Monday, November 28, 2005
In the Sandbox...
Less is better in Iraq
"After finally breaking away from the Powell Doctrine, it seems that we are still unable to break away from the mind-set of overwhelming power. We still have multimillion dollar bases glutted with vast numbers of support troops, and we are still employing large unit “search and destroy” missions.
In order to pacify Iraq and make it a model in the Middle East for other radical Islamic states, we need to commit long term. Such a commitment under the current mind-set involves large numbers of Reserve and National Guard troops. The reservists, though they are doing a superb job, are not ambitious, career-driven soldiers — they have other priorities in life. If we are so terrified of guerrilla warfare, why are we bringing more “sheep to the wolves?” History has taught us that highly trained, volunteer soldiers can perform incredibly well in much smaller numbers, suffering much fewer casualties, and thus attracting less media attention. Why do we, then, stray from strategies that have proved effective in previous conflicts such as the Banana Wars, Boxer uprising, and in some cases, even in Vietnam?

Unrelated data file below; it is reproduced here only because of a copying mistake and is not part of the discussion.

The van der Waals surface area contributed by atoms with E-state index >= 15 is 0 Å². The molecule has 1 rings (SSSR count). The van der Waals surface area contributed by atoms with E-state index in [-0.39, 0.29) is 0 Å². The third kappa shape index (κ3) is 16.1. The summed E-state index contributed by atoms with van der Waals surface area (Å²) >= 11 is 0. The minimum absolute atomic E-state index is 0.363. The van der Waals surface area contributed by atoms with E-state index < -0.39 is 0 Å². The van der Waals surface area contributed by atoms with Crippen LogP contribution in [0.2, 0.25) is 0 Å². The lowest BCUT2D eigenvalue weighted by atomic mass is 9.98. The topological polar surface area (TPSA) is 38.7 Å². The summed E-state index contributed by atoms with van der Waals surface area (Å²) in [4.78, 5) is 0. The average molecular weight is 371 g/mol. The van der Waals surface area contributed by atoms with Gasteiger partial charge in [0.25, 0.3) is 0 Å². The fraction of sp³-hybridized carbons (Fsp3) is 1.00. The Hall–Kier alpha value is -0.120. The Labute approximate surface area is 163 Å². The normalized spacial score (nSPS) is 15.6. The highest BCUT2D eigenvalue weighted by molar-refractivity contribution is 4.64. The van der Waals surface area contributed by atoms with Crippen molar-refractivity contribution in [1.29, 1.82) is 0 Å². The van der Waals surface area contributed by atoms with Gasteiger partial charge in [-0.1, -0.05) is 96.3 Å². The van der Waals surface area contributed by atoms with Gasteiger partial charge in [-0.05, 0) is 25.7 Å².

We need to remove a considerable number of support troops and all KBR and Army and Air Force Exchange Service civilians. That’s right, no more ice cream. Maintain only hard-charging, highly trained and supple combat troops who can aggressively and ubiquitously patrol the Iraqi streets with Iraqi augmentees. Most combat arms troops join the combat arms to fight (though some of them quixotically) and possess a sense of duty, patriotism and proud heritage. Let’s give them the same chance that Marine Maj. Gen. Smedley Butler and his Marines had."
-Sgt. Eros Kopliku, Balad, Iraq (Stars & Stripes: Letters to the Editor)
...girls of the Marine Corps...
One, Two, Three, Four, Five, Six